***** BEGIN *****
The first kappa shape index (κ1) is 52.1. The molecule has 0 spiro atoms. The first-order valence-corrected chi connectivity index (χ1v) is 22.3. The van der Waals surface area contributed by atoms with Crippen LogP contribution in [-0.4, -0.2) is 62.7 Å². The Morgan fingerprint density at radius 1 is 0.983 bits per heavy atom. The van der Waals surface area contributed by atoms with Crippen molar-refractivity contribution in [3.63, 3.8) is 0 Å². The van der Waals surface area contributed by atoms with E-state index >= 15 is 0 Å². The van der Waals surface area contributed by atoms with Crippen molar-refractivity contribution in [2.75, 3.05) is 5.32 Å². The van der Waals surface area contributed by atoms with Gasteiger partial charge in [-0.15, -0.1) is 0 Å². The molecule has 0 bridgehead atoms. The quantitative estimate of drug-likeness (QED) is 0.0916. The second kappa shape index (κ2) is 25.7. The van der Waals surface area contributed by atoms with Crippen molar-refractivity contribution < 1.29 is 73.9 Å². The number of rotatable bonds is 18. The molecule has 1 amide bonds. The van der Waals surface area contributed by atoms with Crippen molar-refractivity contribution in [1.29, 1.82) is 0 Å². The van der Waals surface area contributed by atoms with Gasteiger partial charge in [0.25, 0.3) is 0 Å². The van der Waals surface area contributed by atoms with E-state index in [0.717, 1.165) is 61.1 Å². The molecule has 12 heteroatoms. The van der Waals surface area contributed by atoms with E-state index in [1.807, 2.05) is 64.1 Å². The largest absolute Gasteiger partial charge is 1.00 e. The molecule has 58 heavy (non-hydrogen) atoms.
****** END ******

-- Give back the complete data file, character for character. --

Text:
The first kappa shape index (κ1) is 52.1. The molecule has 0 spiro atoms. The first-order valence-corrected chi connectivity index (χ1v) is 22.3. The van der Waals surface area contributed by atoms with Crippen LogP contribution in [-0.4, -0.2) is 62.7 Å². The Morgan fingerprint density at radius 1 is 0.983 bits per heavy atom. The van der Waals surface area contributed by atoms with Crippen molar-refractivity contribution in [3.63, 3.8) is 0 Å². The van der Waals surface area contributed by atoms with E-state index >= 15 is 0 Å². The van der Waals surface area contributed by atoms with Crippen molar-refractivity contribution in [2.75, 3.05) is 5.32 Å². The van der Waals surface area contributed by atoms with Gasteiger partial charge in [-0.15, -0.1) is 0 Å². The molecule has 0 bridgehead atoms. The quantitative estimate of drug-likeness (QED) is 0.0916. The second kappa shape index (κ2) is 25.7. The van der Waals surface area contributed by atoms with Crippen molar-refractivity contribution < 1.29 is 73.9 Å². The number of rotatable bonds is 18. The molecule has 1 amide bonds. The van der Waals surface area contributed by atoms with Crippen molar-refractivity contribution in [1.29, 1.82) is 0 Å². The van der Waals surface area contributed by atoms with Gasteiger partial charge in [0.25, 0.3) is 0 Å². The van der Waals surface area contributed by atoms with E-state index in [0.717, 1.165) is 61.1 Å². The molecule has 12 heteroatoms. The van der Waals surface area contributed by atoms with E-state index in [1.807, 2.05) is 64.1 Å². The largest absolute Gasteiger partial charge is 1.00 e. The molecule has 58 heavy (non-hydrogen) atoms.